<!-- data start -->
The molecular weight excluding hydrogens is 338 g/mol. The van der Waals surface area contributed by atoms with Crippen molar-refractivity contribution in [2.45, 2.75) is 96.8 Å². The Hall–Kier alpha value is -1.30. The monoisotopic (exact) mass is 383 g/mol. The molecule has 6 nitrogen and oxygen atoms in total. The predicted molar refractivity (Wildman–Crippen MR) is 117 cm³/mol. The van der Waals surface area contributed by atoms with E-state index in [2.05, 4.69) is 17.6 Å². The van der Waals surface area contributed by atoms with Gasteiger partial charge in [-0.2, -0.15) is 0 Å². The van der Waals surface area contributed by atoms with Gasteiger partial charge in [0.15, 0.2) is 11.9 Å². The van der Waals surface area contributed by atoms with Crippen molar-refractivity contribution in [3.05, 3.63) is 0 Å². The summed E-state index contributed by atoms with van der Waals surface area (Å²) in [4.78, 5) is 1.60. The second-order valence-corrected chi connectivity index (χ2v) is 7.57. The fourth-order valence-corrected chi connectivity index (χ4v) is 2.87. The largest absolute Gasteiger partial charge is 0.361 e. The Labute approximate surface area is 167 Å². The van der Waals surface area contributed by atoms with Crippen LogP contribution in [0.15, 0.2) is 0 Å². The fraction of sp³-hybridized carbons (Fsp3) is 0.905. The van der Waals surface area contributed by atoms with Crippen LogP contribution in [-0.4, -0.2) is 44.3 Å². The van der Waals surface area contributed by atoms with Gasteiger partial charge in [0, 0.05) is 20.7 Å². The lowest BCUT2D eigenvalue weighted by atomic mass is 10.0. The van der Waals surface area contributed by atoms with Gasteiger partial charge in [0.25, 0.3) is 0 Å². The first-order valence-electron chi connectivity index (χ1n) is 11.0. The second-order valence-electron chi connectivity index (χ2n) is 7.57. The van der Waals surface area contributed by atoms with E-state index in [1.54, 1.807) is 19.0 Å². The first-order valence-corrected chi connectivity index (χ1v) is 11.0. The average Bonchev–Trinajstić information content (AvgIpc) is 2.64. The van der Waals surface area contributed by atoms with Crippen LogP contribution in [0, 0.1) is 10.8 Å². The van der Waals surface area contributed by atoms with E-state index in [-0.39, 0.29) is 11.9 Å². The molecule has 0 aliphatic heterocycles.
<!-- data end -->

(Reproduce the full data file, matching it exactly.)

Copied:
The molecular weight excluding hydrogens is 338 g/mol. The van der Waals surface area contributed by atoms with Crippen molar-refractivity contribution in [2.45, 2.75) is 96.8 Å². The Hall–Kier alpha value is -1.30. The monoisotopic (exact) mass is 383 g/mol. The molecule has 6 nitrogen and oxygen atoms in total. The predicted molar refractivity (Wildman–Crippen MR) is 117 cm³/mol. The van der Waals surface area contributed by atoms with E-state index in [2.05, 4.69) is 17.6 Å². The van der Waals surface area contributed by atoms with Gasteiger partial charge in [-0.2, -0.15) is 0 Å². The van der Waals surface area contributed by atoms with Gasteiger partial charge in [0.15, 0.2) is 11.9 Å². The van der Waals surface area contributed by atoms with Crippen molar-refractivity contribution in [3.05, 3.63) is 0 Å². The summed E-state index contributed by atoms with van der Waals surface area (Å²) in [4.78, 5) is 1.60. The second-order valence-corrected chi connectivity index (χ2v) is 7.57. The fourth-order valence-corrected chi connectivity index (χ4v) is 2.87. The largest absolute Gasteiger partial charge is 0.361 e. The Labute approximate surface area is 167 Å². The van der Waals surface area contributed by atoms with Crippen LogP contribution in [0.15, 0.2) is 0 Å². The fraction of sp³-hybridized carbons (Fsp3) is 0.905. The van der Waals surface area contributed by atoms with Crippen LogP contribution in [-0.4, -0.2) is 44.3 Å². The van der Waals surface area contributed by atoms with Gasteiger partial charge in [0, 0.05) is 20.7 Å². The lowest BCUT2D eigenvalue weighted by atomic mass is 10.0. The van der Waals surface area contributed by atoms with Gasteiger partial charge in [0.25, 0.3) is 0 Å². The first-order valence-electron chi connectivity index (χ1n) is 11.0. The second-order valence-electron chi connectivity index (χ2n) is 7.57. The van der Waals surface area contributed by atoms with E-state index in [1.54, 1.807) is 19.0 Å². The first-order valence-corrected chi connectivity index (χ1v) is 11.0. The average Bonchev–Trinajstić information content (AvgIpc) is 2.64. The van der Waals surface area contributed by atoms with Crippen LogP contribution in [0, 0.1) is 10.8 Å². The van der Waals surface area contributed by atoms with E-state index in [-0.39, 0.29) is 11.9 Å². The molecule has 0 aliphatic heterocycles.